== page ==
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What are the advantages of unitary government?

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Unitary governments draw praise for creating uniform laws, policies and administrative procedures, and for fostering a national sense of unity and stability. Unitary governments are essentially those that operate under a central system of power. In these government systems, all powers vested in the government are held by a single, central controlling agency.

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Unitary governments are found across the world, including the United Kingdom. They are characterized by the existence of a single controlling entity, such as a parliament, which assumes control of all governmental operations. Under unitary governments, local governments (such as town and state governments) exist, but have little functional purpose. Local governments, under this system of rule, have the power to step in to perform administrative tasks and relieve the central body of administrative burdens only when absolutely necessary.

Citizens of nations controlled by unitary governments as well as political analysts laud this type of government for its ability to create a single and efficient method of governance. By creating uniform laws and policies, the government reduces duplicative efforts, leading to reduced costs for carrying out government tasks, and less risk of tensions and conflicts between operations at federal and local levels. Unitary governments are also praised for creating a sense of unity and offering a stable structure of governance.

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  • Q:

    What are the disadvantages of the unitary system?

    A:

    The disadvantages of a unitary system include a lack of power balances, the possibility for slow national response because the national government must control everything, the lack of power in the local government and a lack of representation among its citizens. The British government is a unitary system and the United States government is a federalist system.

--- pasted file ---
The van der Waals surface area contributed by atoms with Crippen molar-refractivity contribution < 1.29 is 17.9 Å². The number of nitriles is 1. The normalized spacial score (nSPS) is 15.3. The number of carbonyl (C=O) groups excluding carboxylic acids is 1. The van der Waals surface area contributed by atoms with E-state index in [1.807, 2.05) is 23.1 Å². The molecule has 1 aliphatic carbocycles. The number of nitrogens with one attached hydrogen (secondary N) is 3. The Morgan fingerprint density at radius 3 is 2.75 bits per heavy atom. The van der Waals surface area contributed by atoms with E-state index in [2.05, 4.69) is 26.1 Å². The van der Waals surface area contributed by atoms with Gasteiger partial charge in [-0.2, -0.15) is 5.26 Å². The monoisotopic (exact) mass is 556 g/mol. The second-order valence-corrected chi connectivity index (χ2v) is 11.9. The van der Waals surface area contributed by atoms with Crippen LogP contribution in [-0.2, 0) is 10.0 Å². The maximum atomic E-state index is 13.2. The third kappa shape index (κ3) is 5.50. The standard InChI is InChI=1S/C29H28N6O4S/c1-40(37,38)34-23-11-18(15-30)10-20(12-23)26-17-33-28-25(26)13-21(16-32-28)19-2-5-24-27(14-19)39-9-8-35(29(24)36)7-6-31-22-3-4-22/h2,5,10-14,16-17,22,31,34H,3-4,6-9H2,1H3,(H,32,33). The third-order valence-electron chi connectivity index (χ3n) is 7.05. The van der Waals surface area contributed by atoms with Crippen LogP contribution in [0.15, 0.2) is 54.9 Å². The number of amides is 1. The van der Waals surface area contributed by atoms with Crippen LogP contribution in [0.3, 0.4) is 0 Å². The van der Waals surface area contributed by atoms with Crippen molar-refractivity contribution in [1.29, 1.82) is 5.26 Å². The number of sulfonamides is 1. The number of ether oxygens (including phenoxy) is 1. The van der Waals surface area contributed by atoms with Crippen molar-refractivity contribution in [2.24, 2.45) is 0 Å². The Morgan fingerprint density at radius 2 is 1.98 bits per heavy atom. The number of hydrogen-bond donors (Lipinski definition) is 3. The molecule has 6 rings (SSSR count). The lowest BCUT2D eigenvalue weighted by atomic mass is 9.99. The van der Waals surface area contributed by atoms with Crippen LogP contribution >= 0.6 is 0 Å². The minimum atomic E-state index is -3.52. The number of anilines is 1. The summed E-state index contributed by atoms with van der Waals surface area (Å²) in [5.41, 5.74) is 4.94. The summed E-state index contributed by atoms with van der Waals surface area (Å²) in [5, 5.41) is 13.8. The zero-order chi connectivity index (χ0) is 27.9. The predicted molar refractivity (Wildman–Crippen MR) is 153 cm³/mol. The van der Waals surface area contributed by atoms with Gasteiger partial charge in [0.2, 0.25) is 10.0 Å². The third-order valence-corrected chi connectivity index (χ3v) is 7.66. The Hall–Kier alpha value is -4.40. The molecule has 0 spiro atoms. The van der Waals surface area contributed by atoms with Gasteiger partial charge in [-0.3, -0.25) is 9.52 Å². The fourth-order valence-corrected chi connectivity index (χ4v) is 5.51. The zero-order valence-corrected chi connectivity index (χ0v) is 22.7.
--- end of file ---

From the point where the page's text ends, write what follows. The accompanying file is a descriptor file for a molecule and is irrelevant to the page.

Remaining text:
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  • Q:

    Why is government necessary?

    A:

    Government is a necessary measure for people to be able to protect their personal property interests. The idea stems from John Locke's "Second Treatise on Government," on which much of the United States Constitution is based.

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  • Q:

    What are the advantages and disadvantages of oligarchy?

    A:

    The term "oligarchy" refers to a form of government that concentrates power in the hands of an elite group, rather than a central figure, an elected assembly or the people at large, and the primary advantages appear to exist for the benefit of that elite group, while the disadvantages apply to the rest of the citizens who have to follow laws written to benefit that small group. Oligarchies often come about as a response to social disaster, such as the fallout in Germany after World War I or the ruling group in the fictitious country of Oceania that emerged in George Orwell's novel "1984."

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  • Q:

    How is a limited government different from an unlimited government?

    A:

    A limited government is a constitutional government with limited power and checks and balances in place whereas an unlimited government is an authoritarian and totalitarian government. The United States is an example of a limited government.

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